Through the mid-1970s, Ted Bundy crisscrossed the country, terrorizing women in a half-dozen states. This is his story…and not much else.
It starts off looking as though it’s going to be a character study of one of the most truly remorselessly evil sociopaths in American criminal history. It abruptly changes course and harkens back to his twisted upbringing, making it seem as though the writer wanted to drive home the idea that Bundy was created, not born, and maybe even try to drum up some sympathy for a child who – by most accounts – never had a chance. But even that is quickly cast aside to turn Bundy into a jilted lover, then a narcissist, then a killer and on and on. The movie moves from one scene to the next with little to string it together, oftentimes playing as more of a montage than a story. Corin Nemec was a surprising choice to play Bundy, but does well for the most part – his Parker Lewis smile perfectly capturing Bundy’s charming demeanor. Kane Hodder was a similarly surprising choice as the warden who is with Bundy at the end and his entire role was a disaster – sometimes he’s the man keeping the monster at bay, at others he’s the last sympathetic ear for Bundy. Most of the casting was shaky as his victims and girlfriends all blend together. It’s one thing to say that he had a type and the women in his life had similar characteristics, it’s another to have the viewer thinking he killed the same girl three different times and then met her later in the film.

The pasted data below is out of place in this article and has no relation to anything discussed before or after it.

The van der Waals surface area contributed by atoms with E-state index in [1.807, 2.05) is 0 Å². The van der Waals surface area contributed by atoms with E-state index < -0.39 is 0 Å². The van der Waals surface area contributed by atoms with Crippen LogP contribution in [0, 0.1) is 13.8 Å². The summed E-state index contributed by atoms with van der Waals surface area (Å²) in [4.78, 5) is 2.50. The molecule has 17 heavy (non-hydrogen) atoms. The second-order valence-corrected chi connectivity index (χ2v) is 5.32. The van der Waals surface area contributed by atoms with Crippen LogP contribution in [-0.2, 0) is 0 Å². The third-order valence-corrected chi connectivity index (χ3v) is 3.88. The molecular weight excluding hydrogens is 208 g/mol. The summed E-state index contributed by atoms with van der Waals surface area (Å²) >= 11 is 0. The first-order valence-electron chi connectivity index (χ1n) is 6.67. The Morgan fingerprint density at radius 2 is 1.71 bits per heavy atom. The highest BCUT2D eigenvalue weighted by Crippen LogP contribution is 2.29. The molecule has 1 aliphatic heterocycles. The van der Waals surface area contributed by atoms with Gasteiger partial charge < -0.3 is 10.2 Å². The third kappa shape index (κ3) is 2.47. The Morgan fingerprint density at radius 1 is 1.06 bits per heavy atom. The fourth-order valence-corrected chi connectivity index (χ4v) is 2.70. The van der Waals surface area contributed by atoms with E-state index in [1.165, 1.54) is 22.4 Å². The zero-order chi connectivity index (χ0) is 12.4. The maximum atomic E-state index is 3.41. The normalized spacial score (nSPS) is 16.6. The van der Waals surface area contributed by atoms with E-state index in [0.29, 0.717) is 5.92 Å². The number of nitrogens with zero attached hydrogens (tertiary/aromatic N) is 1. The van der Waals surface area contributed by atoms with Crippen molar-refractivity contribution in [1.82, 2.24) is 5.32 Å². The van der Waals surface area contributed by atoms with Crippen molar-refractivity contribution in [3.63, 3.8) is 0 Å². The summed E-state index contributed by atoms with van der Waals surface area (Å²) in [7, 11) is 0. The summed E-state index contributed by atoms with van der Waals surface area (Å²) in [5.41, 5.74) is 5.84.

I suppose you’d classify this movie as a docu-drama? Docu-horror? Dull? It glosses over too much, takes too many liberties and isn’t analytical enough to be considered a documentary. On the other hand, it’s for too sterile and detached to be called much else. It’s Ted Bundy as seen through the eyes of someone writing a term paper on him – a term paper that’s due tomorrow.